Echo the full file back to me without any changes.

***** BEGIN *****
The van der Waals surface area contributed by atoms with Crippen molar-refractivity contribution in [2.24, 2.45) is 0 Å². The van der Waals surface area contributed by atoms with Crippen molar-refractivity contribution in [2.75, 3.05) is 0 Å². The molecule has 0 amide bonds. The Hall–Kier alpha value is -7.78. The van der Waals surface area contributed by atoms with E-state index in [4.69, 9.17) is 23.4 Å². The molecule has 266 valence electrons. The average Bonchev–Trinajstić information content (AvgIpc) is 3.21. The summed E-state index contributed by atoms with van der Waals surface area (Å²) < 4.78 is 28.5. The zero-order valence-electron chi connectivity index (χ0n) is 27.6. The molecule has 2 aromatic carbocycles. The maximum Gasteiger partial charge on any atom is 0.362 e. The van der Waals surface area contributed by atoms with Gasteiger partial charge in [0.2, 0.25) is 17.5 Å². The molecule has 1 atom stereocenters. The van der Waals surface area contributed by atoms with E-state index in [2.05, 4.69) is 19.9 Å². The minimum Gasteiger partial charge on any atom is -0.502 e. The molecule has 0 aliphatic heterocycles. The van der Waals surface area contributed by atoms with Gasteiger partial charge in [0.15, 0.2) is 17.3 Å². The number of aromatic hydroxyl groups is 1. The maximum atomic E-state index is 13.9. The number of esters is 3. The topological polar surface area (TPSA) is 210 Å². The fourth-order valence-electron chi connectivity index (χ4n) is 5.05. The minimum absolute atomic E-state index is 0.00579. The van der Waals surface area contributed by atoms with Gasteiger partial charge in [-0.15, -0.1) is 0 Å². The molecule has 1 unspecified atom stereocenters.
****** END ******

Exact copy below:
The van der Waals surface area contributed by atoms with Crippen molar-refractivity contribution in [2.24, 2.45) is 0 Å². The van der Waals surface area contributed by atoms with Crippen molar-refractivity contribution in [2.75, 3.05) is 0 Å². The molecule has 0 amide bonds. The Hall–Kier alpha value is -7.78. The van der Waals surface area contributed by atoms with E-state index in [4.69, 9.17) is 23.4 Å². The molecule has 266 valence electrons. The average Bonchev–Trinajstić information content (AvgIpc) is 3.21. The summed E-state index contributed by atoms with van der Waals surface area (Å²) < 4.78 is 28.5. The zero-order valence-electron chi connectivity index (χ0n) is 27.6. The molecule has 2 aromatic carbocycles. The maximum Gasteiger partial charge on any atom is 0.362 e. The van der Waals surface area contributed by atoms with Gasteiger partial charge in [0.2, 0.25) is 17.5 Å². The molecule has 1 atom stereocenters. The van der Waals surface area contributed by atoms with E-state index in [2.05, 4.69) is 19.9 Å². The minimum Gasteiger partial charge on any atom is -0.502 e. The molecule has 0 aliphatic heterocycles. The van der Waals surface area contributed by atoms with Gasteiger partial charge in [0.15, 0.2) is 17.3 Å². The number of aromatic hydroxyl groups is 1. The maximum atomic E-state index is 13.9. The number of esters is 3. The topological polar surface area (TPSA) is 210 Å². The fourth-order valence-electron chi connectivity index (χ4n) is 5.05. The minimum absolute atomic E-state index is 0.00579. The van der Waals surface area contributed by atoms with Gasteiger partial charge in [-0.15, -0.1) is 0 Å². The molecule has 1 unspecified atom stereocenters.